Category: Media & Culture / July 15, 2013 4:31 PM EDT
The four surviving pieces of Britain’s Magna Carta will come together in 2015.
In honor of the charter’s 800-year anniversary, the document that first defined government powers as limited by law published in 1215 will be united at the national library in London for a three-day exhibition.
The four documents are currently held by the Lincoln Library, Salisbury Cathedral and the British Library.
Magna Carta, which means “The Great Charter”, was written in Latin on sheepskin parchment, and the document limited King John by asserting for the first time that English royalty was subject to law.
Its principles influenced the U.S. Constitution and the Universal Declaration of Human Rights.
"We are really excited today to be announcing our plans to mark the 800th anniversary of Magna Carta in 2015. At the beginning of 2015 we are going to bring together the four surviving original Magna Carta documents that were granted in 1215. Two of those are held here at the British Library and the other two are held at Lincoln and Salisbury cathedrals," Claire Breay, lead curator of medieval and earlier manuscripts at the British Library, said.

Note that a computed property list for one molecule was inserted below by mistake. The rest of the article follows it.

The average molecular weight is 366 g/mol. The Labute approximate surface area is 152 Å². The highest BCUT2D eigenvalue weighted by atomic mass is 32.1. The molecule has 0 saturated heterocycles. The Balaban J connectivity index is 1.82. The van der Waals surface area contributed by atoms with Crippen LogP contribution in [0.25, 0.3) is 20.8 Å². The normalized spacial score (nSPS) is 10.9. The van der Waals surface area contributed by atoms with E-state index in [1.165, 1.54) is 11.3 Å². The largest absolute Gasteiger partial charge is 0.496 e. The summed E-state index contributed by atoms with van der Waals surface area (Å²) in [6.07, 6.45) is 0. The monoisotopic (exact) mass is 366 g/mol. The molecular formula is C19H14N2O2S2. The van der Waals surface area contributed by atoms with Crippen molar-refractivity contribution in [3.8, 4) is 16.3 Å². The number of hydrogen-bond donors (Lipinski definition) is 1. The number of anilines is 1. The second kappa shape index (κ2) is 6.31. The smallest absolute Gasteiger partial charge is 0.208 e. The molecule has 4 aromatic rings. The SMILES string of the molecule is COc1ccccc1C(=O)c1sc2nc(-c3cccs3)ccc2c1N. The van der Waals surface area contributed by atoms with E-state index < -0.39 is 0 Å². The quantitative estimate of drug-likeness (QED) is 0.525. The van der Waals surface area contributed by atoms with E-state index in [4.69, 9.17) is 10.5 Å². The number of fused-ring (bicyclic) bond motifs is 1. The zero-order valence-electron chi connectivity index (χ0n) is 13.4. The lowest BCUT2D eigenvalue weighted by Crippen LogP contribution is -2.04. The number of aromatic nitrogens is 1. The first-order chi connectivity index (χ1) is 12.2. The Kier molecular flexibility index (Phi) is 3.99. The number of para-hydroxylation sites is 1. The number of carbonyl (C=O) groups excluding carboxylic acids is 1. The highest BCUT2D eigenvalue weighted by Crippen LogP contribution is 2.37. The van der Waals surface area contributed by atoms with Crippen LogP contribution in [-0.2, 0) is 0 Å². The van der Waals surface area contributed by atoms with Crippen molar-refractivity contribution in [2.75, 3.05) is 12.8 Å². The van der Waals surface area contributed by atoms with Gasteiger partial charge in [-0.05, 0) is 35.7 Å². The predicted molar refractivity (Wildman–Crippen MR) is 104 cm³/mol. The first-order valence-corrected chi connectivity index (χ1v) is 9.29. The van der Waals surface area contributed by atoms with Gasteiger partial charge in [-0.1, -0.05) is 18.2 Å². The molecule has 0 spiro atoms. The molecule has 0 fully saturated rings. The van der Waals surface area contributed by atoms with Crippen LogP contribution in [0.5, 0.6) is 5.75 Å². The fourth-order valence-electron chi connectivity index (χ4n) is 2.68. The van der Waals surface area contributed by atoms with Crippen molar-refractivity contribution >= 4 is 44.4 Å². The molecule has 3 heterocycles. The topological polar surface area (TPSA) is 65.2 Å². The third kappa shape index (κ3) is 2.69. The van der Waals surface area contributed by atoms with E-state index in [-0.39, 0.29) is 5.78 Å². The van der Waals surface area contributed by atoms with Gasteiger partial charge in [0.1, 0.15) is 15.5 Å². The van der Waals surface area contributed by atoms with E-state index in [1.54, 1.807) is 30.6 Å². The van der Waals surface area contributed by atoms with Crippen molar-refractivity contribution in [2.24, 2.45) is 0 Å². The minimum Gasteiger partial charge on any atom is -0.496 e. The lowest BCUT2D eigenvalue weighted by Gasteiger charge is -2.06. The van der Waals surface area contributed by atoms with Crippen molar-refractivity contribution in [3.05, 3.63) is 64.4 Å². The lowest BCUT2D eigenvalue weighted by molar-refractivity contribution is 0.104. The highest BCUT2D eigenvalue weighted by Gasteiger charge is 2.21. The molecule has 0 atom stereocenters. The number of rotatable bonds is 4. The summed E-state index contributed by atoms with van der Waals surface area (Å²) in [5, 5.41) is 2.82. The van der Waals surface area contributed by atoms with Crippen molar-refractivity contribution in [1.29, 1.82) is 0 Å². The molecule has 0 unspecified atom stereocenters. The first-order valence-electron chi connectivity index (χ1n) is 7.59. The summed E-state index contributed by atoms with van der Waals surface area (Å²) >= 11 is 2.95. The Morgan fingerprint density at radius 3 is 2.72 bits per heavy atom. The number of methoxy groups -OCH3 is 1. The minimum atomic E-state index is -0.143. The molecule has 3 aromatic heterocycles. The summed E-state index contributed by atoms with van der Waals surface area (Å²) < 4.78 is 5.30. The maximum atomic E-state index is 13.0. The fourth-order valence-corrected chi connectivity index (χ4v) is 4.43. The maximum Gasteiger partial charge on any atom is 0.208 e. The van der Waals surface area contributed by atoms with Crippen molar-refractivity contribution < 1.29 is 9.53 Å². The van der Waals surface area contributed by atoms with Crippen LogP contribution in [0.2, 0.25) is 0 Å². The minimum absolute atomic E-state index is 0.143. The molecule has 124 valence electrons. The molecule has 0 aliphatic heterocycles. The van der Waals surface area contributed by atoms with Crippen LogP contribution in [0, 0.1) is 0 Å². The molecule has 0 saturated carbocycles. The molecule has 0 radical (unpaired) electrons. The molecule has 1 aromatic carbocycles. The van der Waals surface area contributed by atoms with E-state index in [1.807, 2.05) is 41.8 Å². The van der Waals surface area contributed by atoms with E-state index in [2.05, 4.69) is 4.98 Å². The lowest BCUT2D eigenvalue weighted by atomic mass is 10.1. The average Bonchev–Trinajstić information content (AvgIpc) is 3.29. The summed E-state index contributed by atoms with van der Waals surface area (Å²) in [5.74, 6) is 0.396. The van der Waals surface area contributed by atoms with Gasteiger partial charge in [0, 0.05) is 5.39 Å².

The British Library hopes the event in 2015 will give researchers and the public a chance to study the texts side-by-side to look for clues about the still-unknown authors of the work.
Video Credit: Reuters